The Federal Circuit has further clarified the scope of the covered business method (CBM) review program under the America Invents Act (AIA), explaining in Secure Axcess, LLC. v. PNC Bank National Association that in order for patent to be a CBM patent, it is not enough that the claimed subject matter may be used in a financial activity.
February 16, 2017 | Advisory | By Michael Van Loy, Michael Renaud, Sandra Badin, Matthew Karambelas, Nicholas Mouton
In recent years, software patents have come under fire from legislation (the American Invents Act) that has generally made patents easier to invalidate, and from court decisions (the Supreme Court’s decision in Alice v. CLS Bank1 and its progeny) that have made computer-implemented inventions more vulnerable to subject matter eligibility challenges.
February 8, 2017 | Blog | By Michael Newman, Marguerite McConihe, Chris Duerden
New rules for patent cases in the Northern District of California will significantly affect litigation and settlement of cases in Silicon Valley’s backyard. Lawyers litigating cases in the district after the January 17, 2017 change should be wary of the new requirements that set the Northern District of California apart.
No Lack of Irony as FTC Brings FRAND Licensing Enforcement against Qualcomm Four Days after Declining to Address FRAND Licensing Requirements in its Revised IP Licensing Guidelines
January 19, 2017 | Article | By Michael Renaud, Robert Kidwell, Robert Moore
On January 17, 2017, the Federal Trade Commission (FTC) filed suit against Qualcomm in the U.S. District Court for the Northern District of California for allegedly monopolizing the market for CDMA and LTE baseband processor technologies.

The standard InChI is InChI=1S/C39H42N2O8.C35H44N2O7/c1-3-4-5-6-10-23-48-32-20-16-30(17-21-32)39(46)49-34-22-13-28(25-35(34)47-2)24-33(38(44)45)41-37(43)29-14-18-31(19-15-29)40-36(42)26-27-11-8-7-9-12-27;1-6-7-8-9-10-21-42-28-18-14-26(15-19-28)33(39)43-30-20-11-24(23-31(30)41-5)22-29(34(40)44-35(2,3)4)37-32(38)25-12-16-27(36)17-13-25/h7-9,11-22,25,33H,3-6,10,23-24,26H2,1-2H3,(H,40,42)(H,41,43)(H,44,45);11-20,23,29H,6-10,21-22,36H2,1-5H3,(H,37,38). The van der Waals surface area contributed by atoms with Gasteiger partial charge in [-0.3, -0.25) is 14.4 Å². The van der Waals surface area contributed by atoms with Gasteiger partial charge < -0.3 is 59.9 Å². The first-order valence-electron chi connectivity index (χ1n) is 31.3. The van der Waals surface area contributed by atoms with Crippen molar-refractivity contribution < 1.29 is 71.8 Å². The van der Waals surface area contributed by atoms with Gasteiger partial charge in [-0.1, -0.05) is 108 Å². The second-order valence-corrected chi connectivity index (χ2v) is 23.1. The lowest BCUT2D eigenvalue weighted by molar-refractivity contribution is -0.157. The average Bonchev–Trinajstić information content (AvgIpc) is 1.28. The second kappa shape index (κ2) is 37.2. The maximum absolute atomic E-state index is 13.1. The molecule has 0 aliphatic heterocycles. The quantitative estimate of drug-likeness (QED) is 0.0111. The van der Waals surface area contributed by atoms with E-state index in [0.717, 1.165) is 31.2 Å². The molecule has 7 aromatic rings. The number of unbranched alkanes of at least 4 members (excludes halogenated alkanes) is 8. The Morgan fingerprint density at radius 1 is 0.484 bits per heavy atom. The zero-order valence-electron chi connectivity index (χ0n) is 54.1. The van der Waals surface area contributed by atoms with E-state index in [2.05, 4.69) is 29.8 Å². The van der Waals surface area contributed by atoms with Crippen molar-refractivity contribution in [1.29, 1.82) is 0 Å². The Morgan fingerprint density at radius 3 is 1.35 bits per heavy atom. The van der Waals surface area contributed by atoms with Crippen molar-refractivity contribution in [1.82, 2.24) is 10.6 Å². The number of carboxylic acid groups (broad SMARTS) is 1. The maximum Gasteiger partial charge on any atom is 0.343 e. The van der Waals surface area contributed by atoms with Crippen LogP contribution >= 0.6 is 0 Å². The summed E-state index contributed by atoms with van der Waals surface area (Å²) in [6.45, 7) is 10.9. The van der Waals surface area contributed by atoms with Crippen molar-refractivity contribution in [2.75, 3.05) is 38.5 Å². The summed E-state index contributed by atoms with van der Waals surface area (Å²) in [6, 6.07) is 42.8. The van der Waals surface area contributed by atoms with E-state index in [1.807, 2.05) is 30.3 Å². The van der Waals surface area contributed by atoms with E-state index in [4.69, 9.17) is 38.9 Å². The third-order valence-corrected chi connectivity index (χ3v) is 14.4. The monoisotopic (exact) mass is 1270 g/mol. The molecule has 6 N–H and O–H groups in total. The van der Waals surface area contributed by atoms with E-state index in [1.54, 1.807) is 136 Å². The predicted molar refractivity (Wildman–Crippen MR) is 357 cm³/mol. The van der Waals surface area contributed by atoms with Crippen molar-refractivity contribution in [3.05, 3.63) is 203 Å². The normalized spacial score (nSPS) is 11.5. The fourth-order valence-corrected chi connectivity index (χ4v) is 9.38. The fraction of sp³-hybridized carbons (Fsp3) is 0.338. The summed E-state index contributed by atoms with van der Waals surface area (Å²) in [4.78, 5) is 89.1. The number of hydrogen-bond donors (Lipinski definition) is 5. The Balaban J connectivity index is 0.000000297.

January 17, 2017 | Blog | By Michael Renaud, William Meunier
When the Patent Trial and Appeal Board issues a final written decision finding against an IPR Petitioner, can that Petitioner necessarily appeal that adverse decision? In a case of first impression, the Federal Circuit recently answered “no.”
January 12, 2017 | Blog | By Brad M Scheller
The New Year brings excitement and anticipation of changes for the best. Some of the pending patent cases provide us with ample opportunity to expect something new and, if not always very desirable to everybody, at least different.
January 12, 2017 | Blog | By Adam Samansky, Joe Rutkowski
On Monday, January 9, 2017, the U.S. Supreme Court denied, without comment, Mylan Pharmaceuticals’ petition for certiorari to reverse an opinion by the Court of Appeals for the Federal Circuit, which affirmed a broad scope of personal jurisdiction over generic ANDA filers in patent infringement suits under the Hatch-Waxman Act.
January 9, 2017 | Blog | By Christina Sperry
As 2017 begins and IP strategies are being developed for the new year, it is a good time to reflect on what IP issues were prominent in 2016. According to the many readers of Global IP Matters, hot topics included navigating the waters of patent prosecution, subject matter eligibility under § 101, and the Defend Trade Secrets Act.
January 6, 2017 | Blog | By Brad M Scheller, Anthony Faillaci, Kristina Cary
In ClassCo, Inc. v. Apple, Inc. the Federal Circuit upheld a decision from the Patent Trial and Appeal Board (“the Board”), which invalidated several claims of ClassCo’s US Patent No. 6,970,695 (“the ’695 patent”) that discussed caller ID technology that would verbally announce the name of an incoming caller before the call is connected.
December 22, 2016 | Blog | By William B. Kezer
The Federal Circuit reversed the invalidation of two patents directed to providing security for credit card purchases in an opinion released earlier today. The patents at issue, U.S. Patent Nos. 7,840,486 and 8,036,988, disclose methods for effecting secure credit-card purchases by minimizing merchant access to credit card numbers.